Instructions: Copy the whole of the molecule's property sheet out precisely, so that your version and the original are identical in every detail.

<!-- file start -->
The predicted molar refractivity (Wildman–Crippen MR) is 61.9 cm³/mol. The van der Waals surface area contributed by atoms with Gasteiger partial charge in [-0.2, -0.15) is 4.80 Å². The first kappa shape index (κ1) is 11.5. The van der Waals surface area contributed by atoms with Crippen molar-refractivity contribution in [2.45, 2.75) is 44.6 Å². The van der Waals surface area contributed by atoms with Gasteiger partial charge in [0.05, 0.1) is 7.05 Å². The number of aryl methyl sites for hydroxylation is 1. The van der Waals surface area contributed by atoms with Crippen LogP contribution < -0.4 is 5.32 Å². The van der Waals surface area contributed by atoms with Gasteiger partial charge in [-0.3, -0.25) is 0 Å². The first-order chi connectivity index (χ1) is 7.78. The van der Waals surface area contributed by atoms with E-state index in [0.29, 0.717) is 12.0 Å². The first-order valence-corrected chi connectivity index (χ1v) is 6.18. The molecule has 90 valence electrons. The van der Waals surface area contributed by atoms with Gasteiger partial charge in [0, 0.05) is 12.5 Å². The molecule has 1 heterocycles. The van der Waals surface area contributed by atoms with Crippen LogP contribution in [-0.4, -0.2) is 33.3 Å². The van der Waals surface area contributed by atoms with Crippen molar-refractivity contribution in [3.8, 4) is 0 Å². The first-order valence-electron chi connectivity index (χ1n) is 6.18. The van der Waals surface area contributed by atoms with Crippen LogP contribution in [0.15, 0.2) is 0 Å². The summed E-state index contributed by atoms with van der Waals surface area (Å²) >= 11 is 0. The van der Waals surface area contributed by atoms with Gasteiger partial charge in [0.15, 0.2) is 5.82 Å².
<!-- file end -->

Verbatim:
The predicted molar refractivity (Wildman–Crippen MR) is 61.9 cm³/mol. The van der Waals surface area contributed by atoms with Gasteiger partial charge in [-0.2, -0.15) is 4.80 Å². The first kappa shape index (κ1) is 11.5. The van der Waals surface area contributed by atoms with Crippen molar-refractivity contribution in [2.45, 2.75) is 44.6 Å². The van der Waals surface area contributed by atoms with Gasteiger partial charge in [0.05, 0.1) is 7.05 Å². The number of aryl methyl sites for hydroxylation is 1. The van der Waals surface area contributed by atoms with Crippen LogP contribution < -0.4 is 5.32 Å². The van der Waals surface area contributed by atoms with Gasteiger partial charge in [-0.3, -0.25) is 0 Å². The first-order chi connectivity index (χ1) is 7.78. The van der Waals surface area contributed by atoms with E-state index in [0.29, 0.717) is 12.0 Å². The first-order valence-corrected chi connectivity index (χ1v) is 6.18. The molecule has 90 valence electrons. The van der Waals surface area contributed by atoms with Gasteiger partial charge in [0, 0.05) is 12.5 Å². The molecule has 1 heterocycles. The van der Waals surface area contributed by atoms with Crippen LogP contribution in [-0.4, -0.2) is 33.3 Å². The van der Waals surface area contributed by atoms with Crippen molar-refractivity contribution in [3.8, 4) is 0 Å². The first-order valence-electron chi connectivity index (χ1n) is 6.18. The van der Waals surface area contributed by atoms with Crippen LogP contribution in [0.15, 0.2) is 0 Å². The summed E-state index contributed by atoms with van der Waals surface area (Å²) >= 11 is 0. The van der Waals surface area contributed by atoms with Gasteiger partial charge in [0.15, 0.2) is 5.82 Å².